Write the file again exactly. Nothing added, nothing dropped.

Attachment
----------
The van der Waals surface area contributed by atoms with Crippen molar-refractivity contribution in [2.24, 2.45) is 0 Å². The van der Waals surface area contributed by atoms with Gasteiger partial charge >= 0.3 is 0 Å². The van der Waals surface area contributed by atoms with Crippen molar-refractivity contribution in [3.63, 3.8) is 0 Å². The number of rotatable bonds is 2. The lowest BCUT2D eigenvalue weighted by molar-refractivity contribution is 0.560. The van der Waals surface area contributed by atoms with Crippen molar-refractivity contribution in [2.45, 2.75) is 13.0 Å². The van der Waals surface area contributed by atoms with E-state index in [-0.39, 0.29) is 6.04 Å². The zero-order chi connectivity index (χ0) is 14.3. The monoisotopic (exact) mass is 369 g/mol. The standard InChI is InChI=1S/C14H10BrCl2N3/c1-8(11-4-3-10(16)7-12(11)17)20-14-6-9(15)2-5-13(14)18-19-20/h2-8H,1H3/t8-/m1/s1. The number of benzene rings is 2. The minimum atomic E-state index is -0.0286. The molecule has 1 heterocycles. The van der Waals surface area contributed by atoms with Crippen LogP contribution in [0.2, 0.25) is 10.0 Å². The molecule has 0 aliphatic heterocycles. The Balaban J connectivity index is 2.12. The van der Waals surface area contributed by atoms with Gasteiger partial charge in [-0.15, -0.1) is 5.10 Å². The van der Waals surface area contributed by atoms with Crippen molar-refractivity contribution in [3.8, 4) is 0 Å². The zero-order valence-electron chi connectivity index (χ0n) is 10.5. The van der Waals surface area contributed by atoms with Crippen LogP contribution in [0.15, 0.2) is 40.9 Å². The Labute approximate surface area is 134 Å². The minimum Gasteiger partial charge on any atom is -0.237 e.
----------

The van der Waals surface area contributed by atoms with Crippen molar-refractivity contribution in [2.24, 2.45) is 0 Å². The van der Waals surface area contributed by atoms with Gasteiger partial charge >= 0.3 is 0 Å². The van der Waals surface area contributed by atoms with Crippen molar-refractivity contribution in [3.63, 3.8) is 0 Å². The number of rotatable bonds is 2. The lowest BCUT2D eigenvalue weighted by molar-refractivity contribution is 0.560. The van der Waals surface area contributed by atoms with Crippen molar-refractivity contribution in [2.45, 2.75) is 13.0 Å². The van der Waals surface area contributed by atoms with E-state index in [-0.39, 0.29) is 6.04 Å². The zero-order chi connectivity index (χ0) is 14.3. The monoisotopic (exact) mass is 369 g/mol. The standard InChI is InChI=1S/C14H10BrCl2N3/c1-8(11-4-3-10(16)7-12(11)17)20-14-6-9(15)2-5-13(14)18-19-20/h2-8H,1H3/t8-/m1/s1. The number of benzene rings is 2. The minimum atomic E-state index is -0.0286. The molecule has 1 heterocycles. The van der Waals surface area contributed by atoms with Crippen LogP contribution in [0.2, 0.25) is 10.0 Å². The molecule has 0 aliphatic heterocycles. The Balaban J connectivity index is 2.12. The van der Waals surface area contributed by atoms with Gasteiger partial charge in [-0.15, -0.1) is 5.10 Å². The van der Waals surface area contributed by atoms with Crippen molar-refractivity contribution in [3.8, 4) is 0 Å². The zero-order valence-electron chi connectivity index (χ0n) is 10.5. The van der Waals surface area contributed by atoms with Crippen LogP contribution in [0.15, 0.2) is 40.9 Å². The Labute approximate surface area is 134 Å². The minimum Gasteiger partial charge on any atom is -0.237 e.